[1] “Mantis Shrimp.” Lamar.edu, www.lamar.edu/arts-sciences/biology/marine-critters/marine-critters-2/mantis-shrimp.html.

[2] Patek, S. N. “Extreme Impact and Cavitation Forces of a Biological Hammer: Strike Forces of the Peacock Mantis Shrimp Odontodactylus Scyllarus.” Journal of Experimental Biology, vol. 208, no. 19, Jan. 2005, pp. 3655–3664., doi:10.1242/jeb.01831.

[3] Tymms, Vijay. “17. The Clausius-Clapeyron Relation .” Thermodynamics, 2017.

[4] Brennen, Christopher E. “Cavitation Bubble Collapse.” Cavitation and Bubble Dynamics, Oxford University Press, 1995, pp. 79–107.

[5] Holley, Dennis. “Phylum Arthropoda: Sovereigns of the Teran Empire.” General Zoology: Investigating the Animal World, 2015, pp. 387–388.

[6] Fujikawa, Shigeo, and Teruaki Akamatsu. “Effects of the Non-Equilibrium Condensation of Vapour on the Pressure Wave Produced by the Collapse of a Bubble in a Liquid.” Journal of Fluid Mechanics, vol. 97, no. 03, 1980, p. 481., doi:10.1017/s0022112080002662.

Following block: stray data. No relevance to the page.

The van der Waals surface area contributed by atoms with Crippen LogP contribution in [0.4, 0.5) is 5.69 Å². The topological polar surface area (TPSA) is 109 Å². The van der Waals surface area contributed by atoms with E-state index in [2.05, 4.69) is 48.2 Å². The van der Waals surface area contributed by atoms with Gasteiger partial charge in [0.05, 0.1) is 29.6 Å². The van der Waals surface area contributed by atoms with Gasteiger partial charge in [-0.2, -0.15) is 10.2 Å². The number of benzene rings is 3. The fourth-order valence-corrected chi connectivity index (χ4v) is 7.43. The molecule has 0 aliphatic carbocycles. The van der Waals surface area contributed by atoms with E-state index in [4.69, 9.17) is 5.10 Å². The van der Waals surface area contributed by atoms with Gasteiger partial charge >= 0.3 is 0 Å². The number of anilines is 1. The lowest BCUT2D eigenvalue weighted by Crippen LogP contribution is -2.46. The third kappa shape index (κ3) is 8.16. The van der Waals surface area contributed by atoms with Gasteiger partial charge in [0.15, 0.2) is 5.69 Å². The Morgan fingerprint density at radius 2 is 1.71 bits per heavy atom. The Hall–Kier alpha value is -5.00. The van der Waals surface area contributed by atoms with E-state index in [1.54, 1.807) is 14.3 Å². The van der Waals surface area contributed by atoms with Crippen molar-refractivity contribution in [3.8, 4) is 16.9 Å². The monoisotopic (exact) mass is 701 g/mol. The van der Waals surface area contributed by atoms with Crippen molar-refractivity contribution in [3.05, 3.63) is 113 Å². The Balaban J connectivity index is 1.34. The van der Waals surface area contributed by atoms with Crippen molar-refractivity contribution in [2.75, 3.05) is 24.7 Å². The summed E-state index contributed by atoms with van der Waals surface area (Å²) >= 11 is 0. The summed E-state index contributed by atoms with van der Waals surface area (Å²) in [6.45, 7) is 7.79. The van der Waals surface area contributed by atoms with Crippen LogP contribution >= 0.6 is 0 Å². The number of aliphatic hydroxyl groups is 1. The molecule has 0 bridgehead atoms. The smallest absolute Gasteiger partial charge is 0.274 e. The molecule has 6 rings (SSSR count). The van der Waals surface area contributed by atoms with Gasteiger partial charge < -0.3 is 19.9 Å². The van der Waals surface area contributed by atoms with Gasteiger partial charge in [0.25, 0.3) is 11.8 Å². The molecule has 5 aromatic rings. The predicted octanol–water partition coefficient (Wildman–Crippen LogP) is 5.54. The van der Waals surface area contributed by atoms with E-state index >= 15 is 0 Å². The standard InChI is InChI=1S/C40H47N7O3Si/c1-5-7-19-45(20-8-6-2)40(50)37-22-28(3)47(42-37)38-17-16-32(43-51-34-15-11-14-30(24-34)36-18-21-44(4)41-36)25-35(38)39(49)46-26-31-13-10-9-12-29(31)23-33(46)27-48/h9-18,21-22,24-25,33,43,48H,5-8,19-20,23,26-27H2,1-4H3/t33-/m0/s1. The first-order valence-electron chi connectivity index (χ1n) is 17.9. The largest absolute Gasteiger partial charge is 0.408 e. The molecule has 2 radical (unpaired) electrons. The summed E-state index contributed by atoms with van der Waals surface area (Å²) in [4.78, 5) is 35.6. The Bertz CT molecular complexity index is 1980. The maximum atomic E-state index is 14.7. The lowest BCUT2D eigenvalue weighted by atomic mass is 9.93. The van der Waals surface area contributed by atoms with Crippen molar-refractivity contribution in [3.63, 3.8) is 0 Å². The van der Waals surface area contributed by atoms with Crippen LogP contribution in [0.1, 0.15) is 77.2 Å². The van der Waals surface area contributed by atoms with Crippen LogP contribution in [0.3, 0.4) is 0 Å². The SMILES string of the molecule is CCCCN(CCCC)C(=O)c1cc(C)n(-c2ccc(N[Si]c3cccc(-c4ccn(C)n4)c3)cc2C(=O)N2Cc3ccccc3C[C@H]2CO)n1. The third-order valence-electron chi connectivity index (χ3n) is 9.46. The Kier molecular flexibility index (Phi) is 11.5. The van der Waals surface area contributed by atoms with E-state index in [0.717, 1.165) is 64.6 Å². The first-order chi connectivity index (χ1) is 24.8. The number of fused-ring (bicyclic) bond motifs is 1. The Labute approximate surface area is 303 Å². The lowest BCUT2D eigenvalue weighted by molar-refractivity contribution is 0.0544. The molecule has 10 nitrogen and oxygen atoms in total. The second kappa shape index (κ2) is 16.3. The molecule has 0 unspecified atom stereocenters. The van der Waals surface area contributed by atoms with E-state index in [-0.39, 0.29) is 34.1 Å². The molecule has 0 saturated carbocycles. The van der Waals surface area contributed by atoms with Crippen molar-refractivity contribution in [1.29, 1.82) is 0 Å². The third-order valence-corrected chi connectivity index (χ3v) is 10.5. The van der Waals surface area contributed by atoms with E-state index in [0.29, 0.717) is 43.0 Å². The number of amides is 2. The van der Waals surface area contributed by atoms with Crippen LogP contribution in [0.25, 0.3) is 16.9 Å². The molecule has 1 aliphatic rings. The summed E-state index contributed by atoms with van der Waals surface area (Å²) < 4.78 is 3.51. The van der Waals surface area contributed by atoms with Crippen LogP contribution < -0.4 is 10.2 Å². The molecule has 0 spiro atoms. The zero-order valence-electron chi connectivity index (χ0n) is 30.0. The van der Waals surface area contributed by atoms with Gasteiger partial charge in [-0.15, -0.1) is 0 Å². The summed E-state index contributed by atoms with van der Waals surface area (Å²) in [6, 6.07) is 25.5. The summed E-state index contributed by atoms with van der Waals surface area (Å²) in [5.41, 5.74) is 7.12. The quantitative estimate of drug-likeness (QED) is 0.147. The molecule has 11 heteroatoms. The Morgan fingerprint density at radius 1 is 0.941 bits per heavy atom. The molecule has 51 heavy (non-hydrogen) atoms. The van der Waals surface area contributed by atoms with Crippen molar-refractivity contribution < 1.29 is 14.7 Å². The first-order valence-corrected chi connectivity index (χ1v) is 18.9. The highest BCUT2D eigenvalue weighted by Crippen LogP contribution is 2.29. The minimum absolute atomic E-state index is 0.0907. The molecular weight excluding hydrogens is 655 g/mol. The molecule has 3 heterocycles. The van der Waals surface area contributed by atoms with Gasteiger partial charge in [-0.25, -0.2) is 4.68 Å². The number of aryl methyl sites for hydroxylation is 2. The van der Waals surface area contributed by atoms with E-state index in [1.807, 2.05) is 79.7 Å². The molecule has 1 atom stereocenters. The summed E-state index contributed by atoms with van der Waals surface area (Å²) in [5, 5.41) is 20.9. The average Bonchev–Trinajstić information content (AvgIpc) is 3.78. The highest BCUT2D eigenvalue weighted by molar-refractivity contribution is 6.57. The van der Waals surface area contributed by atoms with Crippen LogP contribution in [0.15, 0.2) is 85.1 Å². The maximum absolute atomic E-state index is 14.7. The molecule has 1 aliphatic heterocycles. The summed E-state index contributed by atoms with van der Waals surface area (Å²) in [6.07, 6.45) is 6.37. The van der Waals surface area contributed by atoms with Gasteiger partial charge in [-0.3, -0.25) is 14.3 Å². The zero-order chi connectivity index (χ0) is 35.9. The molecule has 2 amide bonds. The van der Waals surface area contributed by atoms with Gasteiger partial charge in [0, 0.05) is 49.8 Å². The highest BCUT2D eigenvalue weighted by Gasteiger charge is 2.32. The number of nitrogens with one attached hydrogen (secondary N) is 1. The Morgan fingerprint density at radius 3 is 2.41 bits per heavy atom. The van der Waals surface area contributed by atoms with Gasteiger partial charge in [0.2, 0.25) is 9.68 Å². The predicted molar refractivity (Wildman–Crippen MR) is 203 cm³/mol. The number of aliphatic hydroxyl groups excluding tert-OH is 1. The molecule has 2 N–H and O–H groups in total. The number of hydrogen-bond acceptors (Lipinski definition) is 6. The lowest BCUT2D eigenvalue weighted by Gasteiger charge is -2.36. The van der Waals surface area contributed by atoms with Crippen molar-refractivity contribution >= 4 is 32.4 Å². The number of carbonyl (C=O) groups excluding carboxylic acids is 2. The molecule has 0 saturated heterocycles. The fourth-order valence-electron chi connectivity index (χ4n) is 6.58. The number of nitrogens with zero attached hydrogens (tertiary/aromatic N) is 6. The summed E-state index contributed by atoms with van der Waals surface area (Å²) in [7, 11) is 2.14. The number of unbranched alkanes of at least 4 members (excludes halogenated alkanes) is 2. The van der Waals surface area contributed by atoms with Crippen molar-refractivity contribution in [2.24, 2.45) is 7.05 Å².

[7] Williams, David R. “Sun Fact Sheet.” NASA, NASA, 16 Dec. 2016, nssdc.gsfc.nasa.gov/planetary/factsheet/sunfact.html.

[8] Yasui, Kyuichi, et al. “Sonoluminescence.” Applied Spectroscopy Reviews, vol. 39, no. 3, 2004, pp. 399–436., doi:10.1081/asr-200030202.

[9] Brenner, Michael P., et al. “Single-Bubble Sonoluminescence.” Reviews of Modern Physics, vol. 74, no. 2, 2002, pp. 425–484., doi:10.1103/revmodphys.74.425.

[10] Patek, S. N., et al. “Deadly Strike Mechanism of a Mantis Shrimp.” Nature, vol. 428, no. 6985, 2004, pp. 819–820., doi:10.1038/428819a.

[11] Yaraghi, Nicholas A., et al. “A Sinusoidally Architected Helicoidal Biocomposite.” Advanced Materials, vol. 28, no. 32, 2016, pp. 6835–6844., doi:10.1002/adma.201600786.